In the first part of our interview with Simeone he talked about how being the coach of Atlético Madrid affects him, the pain of Lisbon and how he sees the players, Griezmann included...
Here's part two:
How have you led Atlético Madrid to the finest period in their history?
The most important thing is not standing still and admiring what we're doing. If you do that, you start to get carried away with yourself, to gaze at your own reflection too much, and then you end up getting yourself in a mess. And what has also brought us a lot of strength is stability.
Stability provided by the club?
Of course. There was a really good show of patience by the club in my first [full] season here. Atlético needed money and, despite that, held on to Falcao. And it wasn't easy. The club gambled, and it paid off. As a coaching team, he gave us a player who made us stronger and helped us win the Copa del Rey. Then Diego Costa emerged, and the pieces started to fall into place.
What do Atleti need to do to make the leap to occupy the same territory as Real Madrid, Barcelona or Bayern Munich?
To be honest, I don't think it's possible. You've named three clubs that are different to the rest, particularly because of the footballers they have. After that, the likes of Paris Saint-Germain, Manchester City and Chelsea have a lot of money, but they can't catch up with them either. Don't ask me exactly how, but their history sets them apart as more powerful in every area. To contemplate getting to that level, we'd need years more of what's happening to us now. Atlético have the 15th highest budget in Europe but compete in footballing terms. And it hasn't been enough to win the Champions League.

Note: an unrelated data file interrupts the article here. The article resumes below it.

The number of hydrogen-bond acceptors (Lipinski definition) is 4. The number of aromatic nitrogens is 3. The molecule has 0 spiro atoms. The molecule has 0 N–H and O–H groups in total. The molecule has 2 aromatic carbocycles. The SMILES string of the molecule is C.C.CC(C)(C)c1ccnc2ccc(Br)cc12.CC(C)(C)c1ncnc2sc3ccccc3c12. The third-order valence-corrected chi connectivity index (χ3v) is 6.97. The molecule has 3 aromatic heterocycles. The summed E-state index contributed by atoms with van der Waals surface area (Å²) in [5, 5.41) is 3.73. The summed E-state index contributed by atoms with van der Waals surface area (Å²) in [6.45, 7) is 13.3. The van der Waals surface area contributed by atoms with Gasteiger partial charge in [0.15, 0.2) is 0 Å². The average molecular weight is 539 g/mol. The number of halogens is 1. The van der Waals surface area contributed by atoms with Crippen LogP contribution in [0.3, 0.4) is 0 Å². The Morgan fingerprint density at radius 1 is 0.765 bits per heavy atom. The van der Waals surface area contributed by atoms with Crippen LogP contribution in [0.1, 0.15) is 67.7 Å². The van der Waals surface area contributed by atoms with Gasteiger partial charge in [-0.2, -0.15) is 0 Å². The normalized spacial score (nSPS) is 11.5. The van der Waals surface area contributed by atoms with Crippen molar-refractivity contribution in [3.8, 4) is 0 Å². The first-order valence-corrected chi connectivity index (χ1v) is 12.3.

How did losing those two Champions League finals in 2014 and 2016 affect you personally?
Deeply, particularly the second. In the first, we'd just won the league title...
How has the team managed to overcome those two final disappointments?
Any other team that lost two finals in that way - other than Real Madrid, Barcelona or Bayern, clubs that are so used to playing finals - would have gone into decline. Time will bear out the importance of what we achieved. It'll be historic, legendary.
Did you make a mistake by starting Diego Costa in Lisbon?
If I had it all over again, he'd play the final from the start again. How could our best player not play?
Because he was injured?
He wasn't injured! Did you see the 100m sprints he was doing out on the pitch? I said: "If this lad can give me 45 minutes in the Champions League final..." It's Diego Costa! It's like [Leo] Messi being at 50% and not playing for Barça in the Champions League final. For us, Diego Costa was our Messi.
And a source of motivation for his team-mates...
But it's also worth pointing out that, having taken the risk I took, we took Real Madrid to the 93rd minute. I'd like to ask those who wonder about [what would have happened] if I'd done something [different]... And if I'd done something [different] and we hadn't even taken them to the 93rd minute? We lost two finals against Real Madrid, eh! Let's not forget that: they're 11-time European Cup winners.
And in the second final, might it be argued that you played for penalties when you could have gone all out to win the game?
No... The substitution was [Ángel] Correa for Saúl [Ñíguez]. [But before we could make it] we scored the equaliser. And so I didn't make the change. Bringing on Correa for Saúl would have either led to us scoring a goal or to us conceding a goal. We'll never know. The bolder among us say I bottled it; the more sensible among us say I got to penalties. It depends on which position you want to take.
Did you prepare for the Milan final at the Las Rozas training complex just outside Madrid?
Are you aware of the rumour that Sergio Ramos found out Atlético's tactics because he knows the people who work at Las Rozas from training there with the Spain team?
I am aware of it, yes. Imagine how much of a mess they made of it if they needed penalties, then. They should have won 4-0.